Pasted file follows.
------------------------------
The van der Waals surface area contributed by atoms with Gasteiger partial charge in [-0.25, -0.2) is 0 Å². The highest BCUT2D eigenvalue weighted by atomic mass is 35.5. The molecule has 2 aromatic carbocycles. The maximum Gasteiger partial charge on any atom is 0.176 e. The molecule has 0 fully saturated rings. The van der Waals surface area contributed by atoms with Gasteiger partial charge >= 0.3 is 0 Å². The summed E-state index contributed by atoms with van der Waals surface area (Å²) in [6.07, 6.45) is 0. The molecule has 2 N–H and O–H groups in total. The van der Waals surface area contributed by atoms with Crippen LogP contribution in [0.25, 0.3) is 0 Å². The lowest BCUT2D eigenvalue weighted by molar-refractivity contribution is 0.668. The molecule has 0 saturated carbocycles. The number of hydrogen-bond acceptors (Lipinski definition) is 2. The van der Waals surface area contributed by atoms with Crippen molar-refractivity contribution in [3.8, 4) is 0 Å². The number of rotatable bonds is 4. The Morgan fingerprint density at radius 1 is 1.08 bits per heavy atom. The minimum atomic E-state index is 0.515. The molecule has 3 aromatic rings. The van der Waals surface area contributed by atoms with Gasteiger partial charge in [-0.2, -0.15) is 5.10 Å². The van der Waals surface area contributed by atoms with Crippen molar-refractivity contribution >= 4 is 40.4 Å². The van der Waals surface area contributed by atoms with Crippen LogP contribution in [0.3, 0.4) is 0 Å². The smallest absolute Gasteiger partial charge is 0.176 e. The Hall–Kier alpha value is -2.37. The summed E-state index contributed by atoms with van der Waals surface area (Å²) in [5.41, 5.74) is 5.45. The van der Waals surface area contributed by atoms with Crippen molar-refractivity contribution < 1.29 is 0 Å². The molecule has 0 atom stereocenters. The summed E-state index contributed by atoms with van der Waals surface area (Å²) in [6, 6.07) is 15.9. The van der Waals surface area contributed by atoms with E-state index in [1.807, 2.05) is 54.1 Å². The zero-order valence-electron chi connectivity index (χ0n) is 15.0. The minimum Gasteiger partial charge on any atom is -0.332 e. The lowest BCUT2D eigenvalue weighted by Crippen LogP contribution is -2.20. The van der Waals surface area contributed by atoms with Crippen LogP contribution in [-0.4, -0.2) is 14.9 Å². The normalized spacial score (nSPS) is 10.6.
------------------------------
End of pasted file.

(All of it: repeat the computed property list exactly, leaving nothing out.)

The van der Waals surface area contributed by atoms with Gasteiger partial charge in [-0.25, -0.2) is 0 Å². The highest BCUT2D eigenvalue weighted by atomic mass is 35.5. The molecule has 2 aromatic carbocycles. The maximum Gasteiger partial charge on any atom is 0.176 e. The molecule has 0 fully saturated rings. The van der Waals surface area contributed by atoms with Gasteiger partial charge >= 0.3 is 0 Å². The summed E-state index contributed by atoms with van der Waals surface area (Å²) in [6.07, 6.45) is 0. The molecule has 2 N–H and O–H groups in total. The van der Waals surface area contributed by atoms with Crippen LogP contribution in [0.25, 0.3) is 0 Å². The lowest BCUT2D eigenvalue weighted by molar-refractivity contribution is 0.668. The molecule has 0 saturated carbocycles. The number of hydrogen-bond acceptors (Lipinski definition) is 2. The van der Waals surface area contributed by atoms with Crippen molar-refractivity contribution in [3.8, 4) is 0 Å². The number of rotatable bonds is 4. The Morgan fingerprint density at radius 1 is 1.08 bits per heavy atom. The minimum atomic E-state index is 0.515. The molecule has 3 aromatic rings. The van der Waals surface area contributed by atoms with Gasteiger partial charge in [-0.2, -0.15) is 5.10 Å². The van der Waals surface area contributed by atoms with Crippen molar-refractivity contribution >= 4 is 40.4 Å². The van der Waals surface area contributed by atoms with Crippen LogP contribution in [0.3, 0.4) is 0 Å². The smallest absolute Gasteiger partial charge is 0.176 e. The Hall–Kier alpha value is -2.37. The summed E-state index contributed by atoms with van der Waals surface area (Å²) in [5.41, 5.74) is 5.45. The van der Waals surface area contributed by atoms with Crippen molar-refractivity contribution < 1.29 is 0 Å². The molecule has 0 atom stereocenters. The summed E-state index contributed by atoms with van der Waals surface area (Å²) in [6, 6.07) is 15.9. The van der Waals surface area contributed by atoms with E-state index in [1.807, 2.05) is 54.1 Å². The zero-order valence-electron chi connectivity index (χ0n) is 15.0. The minimum Gasteiger partial charge on any atom is -0.332 e. The lowest BCUT2D eigenvalue weighted by Crippen LogP contribution is -2.20. The van der Waals surface area contributed by atoms with Crippen LogP contribution in [-0.4, -0.2) is 14.9 Å². The normalized spacial score (nSPS) is 10.6.